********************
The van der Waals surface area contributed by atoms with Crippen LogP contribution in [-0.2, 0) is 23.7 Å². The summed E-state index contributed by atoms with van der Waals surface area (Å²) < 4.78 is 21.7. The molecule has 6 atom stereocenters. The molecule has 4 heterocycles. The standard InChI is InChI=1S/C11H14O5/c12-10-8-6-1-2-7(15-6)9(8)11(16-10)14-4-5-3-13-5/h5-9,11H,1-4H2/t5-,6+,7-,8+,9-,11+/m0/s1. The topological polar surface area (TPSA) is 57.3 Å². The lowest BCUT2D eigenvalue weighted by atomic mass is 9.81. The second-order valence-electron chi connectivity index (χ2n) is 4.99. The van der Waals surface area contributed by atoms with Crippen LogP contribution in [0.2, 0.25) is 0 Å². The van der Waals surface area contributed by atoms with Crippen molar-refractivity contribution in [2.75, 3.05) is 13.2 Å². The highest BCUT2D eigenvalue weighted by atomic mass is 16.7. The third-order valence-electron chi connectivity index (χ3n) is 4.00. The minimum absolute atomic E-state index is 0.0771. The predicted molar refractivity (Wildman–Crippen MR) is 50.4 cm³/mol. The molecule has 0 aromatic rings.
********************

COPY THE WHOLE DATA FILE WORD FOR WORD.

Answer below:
The van der Waals surface area contributed by atoms with Crippen LogP contribution in [-0.2, 0) is 23.7 Å². The summed E-state index contributed by atoms with van der Waals surface area (Å²) < 4.78 is 21.7. The molecule has 6 atom stereocenters. The molecule has 4 heterocycles. The standard InChI is InChI=1S/C11H14O5/c12-10-8-6-1-2-7(15-6)9(8)11(16-10)14-4-5-3-13-5/h5-9,11H,1-4H2/t5-,6+,7-,8+,9-,11+/m0/s1. The topological polar surface area (TPSA) is 57.3 Å². The lowest BCUT2D eigenvalue weighted by atomic mass is 9.81. The second-order valence-electron chi connectivity index (χ2n) is 4.99. The van der Waals surface area contributed by atoms with Crippen LogP contribution in [0.2, 0.25) is 0 Å². The van der Waals surface area contributed by atoms with Crippen molar-refractivity contribution in [2.75, 3.05) is 13.2 Å². The highest BCUT2D eigenvalue weighted by atomic mass is 16.7. The third-order valence-electron chi connectivity index (χ3n) is 4.00. The minimum absolute atomic E-state index is 0.0771. The predicted molar refractivity (Wildman–Crippen MR) is 50.4 cm³/mol. The molecule has 0 aromatic rings.